A few days ago a colleague, a new mother, called me. She had returned to work just a few months prior to the Corona Virus outbreak. I remember many conversations we had in the office, talking about how, even though she missed her baby, coming to work gave her a few hours to herself which she really needed.
Now, a month into the island wide curfew, she was telling me how grateful she was for the delivery services slowly becoming available, because being at home has meant she was constantly in the kitchen. This struck me, because I knew that while trying to feed and take care of a new-born baby and a family of five, she was also joining all the zoom meetings, replying countless emails, and just adjusting to this new reality of working virtually.
Care work, from time immemorial has always been gendered. Economies have run on the unacknowledged and largely, unpaid labour of women. Things you wouldn’t think of, such as cooking a meal, to spending time with your children, all contribute to the efficient functioning of both society and the economy. Without exception across the world, women carry out three quarters of this work.
Why does this happen? We can go back to entrenched gendered social norms which view care work as a female prerogative. Despite the world moving towards a more egalitarian society in theory, in reality women now not only have to meet expectations of their domestic and reproductive roles, but also their professional ones.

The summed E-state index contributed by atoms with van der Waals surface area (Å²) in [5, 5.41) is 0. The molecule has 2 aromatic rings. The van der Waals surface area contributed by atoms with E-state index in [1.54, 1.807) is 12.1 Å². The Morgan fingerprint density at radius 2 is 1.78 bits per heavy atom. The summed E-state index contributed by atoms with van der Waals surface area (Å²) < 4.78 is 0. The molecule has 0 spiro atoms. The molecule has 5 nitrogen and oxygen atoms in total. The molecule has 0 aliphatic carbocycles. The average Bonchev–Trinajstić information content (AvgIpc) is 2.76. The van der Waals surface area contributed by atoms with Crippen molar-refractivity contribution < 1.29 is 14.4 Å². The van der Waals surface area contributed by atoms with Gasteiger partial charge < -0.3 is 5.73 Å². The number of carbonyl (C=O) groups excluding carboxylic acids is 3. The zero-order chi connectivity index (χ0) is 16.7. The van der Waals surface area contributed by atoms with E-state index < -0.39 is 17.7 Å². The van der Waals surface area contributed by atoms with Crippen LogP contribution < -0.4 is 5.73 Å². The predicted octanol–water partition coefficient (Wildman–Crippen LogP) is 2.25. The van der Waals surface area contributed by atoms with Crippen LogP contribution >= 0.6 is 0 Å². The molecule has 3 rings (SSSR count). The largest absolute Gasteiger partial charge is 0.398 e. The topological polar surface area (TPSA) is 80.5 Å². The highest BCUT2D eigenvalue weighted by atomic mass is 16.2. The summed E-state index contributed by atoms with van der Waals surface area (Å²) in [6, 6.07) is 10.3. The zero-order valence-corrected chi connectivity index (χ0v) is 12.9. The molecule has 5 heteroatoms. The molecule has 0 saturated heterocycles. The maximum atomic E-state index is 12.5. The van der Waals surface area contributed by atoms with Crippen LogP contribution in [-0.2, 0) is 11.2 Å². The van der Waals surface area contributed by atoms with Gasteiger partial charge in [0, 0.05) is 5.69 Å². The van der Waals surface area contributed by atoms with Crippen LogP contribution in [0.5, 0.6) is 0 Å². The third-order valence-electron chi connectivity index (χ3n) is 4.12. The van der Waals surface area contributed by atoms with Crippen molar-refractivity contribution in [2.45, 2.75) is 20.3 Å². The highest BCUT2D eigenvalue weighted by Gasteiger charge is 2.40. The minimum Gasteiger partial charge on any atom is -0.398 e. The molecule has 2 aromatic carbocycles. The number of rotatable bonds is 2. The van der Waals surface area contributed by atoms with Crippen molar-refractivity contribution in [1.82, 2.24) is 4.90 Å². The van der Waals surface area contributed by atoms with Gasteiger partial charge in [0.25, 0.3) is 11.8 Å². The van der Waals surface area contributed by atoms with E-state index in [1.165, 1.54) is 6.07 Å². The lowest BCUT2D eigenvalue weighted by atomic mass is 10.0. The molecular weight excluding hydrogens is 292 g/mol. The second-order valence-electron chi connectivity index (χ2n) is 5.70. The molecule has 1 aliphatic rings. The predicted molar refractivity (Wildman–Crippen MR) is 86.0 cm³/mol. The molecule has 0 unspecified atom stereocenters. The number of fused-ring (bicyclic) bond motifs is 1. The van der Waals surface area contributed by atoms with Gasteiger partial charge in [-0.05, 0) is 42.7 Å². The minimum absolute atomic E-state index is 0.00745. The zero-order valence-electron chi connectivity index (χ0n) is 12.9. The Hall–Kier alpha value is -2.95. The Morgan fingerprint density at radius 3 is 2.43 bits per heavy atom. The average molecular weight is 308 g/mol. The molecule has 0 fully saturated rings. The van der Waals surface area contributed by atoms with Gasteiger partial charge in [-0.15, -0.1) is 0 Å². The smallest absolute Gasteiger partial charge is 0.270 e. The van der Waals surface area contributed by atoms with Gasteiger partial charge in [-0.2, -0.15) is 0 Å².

Around the world, women spend two to ten times more time on unpaid care work than men. This is largely because we have been socialized to think it is a woman’s duty to take care of the home and family, and that care is somehow intrinsically a female quality.
Since nearly a month ago, we were asked to stay indoors. While the end might be in sight for Sri Lanka, this month for many of us was a stark reminder of how much labour goes into maintain our domestic lives, and how much of this labour is gendered.
The problem with this unequal distribution of caring responsibilities is that it impacts labour force participation, wages, job quality, and more importantly the overall wellbeing of individuals. I will not pretend to act like I felt the full brunt of this curfew, and yet , even in these relatively rarefied circumstance I see inequities between how I spent my time, taking zoom calls whilst trying not to burn the chicken, and my partner, whose sole focus was working from home.
They say, never let a good crisis go to waste. Tackling entrenched gender norms and stereotypes is a first step in redistributing responsibilities for care and housework between women and men. When we emerge from this crisis there will be a new normal. Hopefully our experiences with the current crisis will help us come out with a better recognition and appreciation for all the unpaid and underpaid work that women do, and a better understanding of just how essential this work is. This can be our chance to, while recognizing the multiplicity in the role women play, to correct the inherently gendered way society views care work.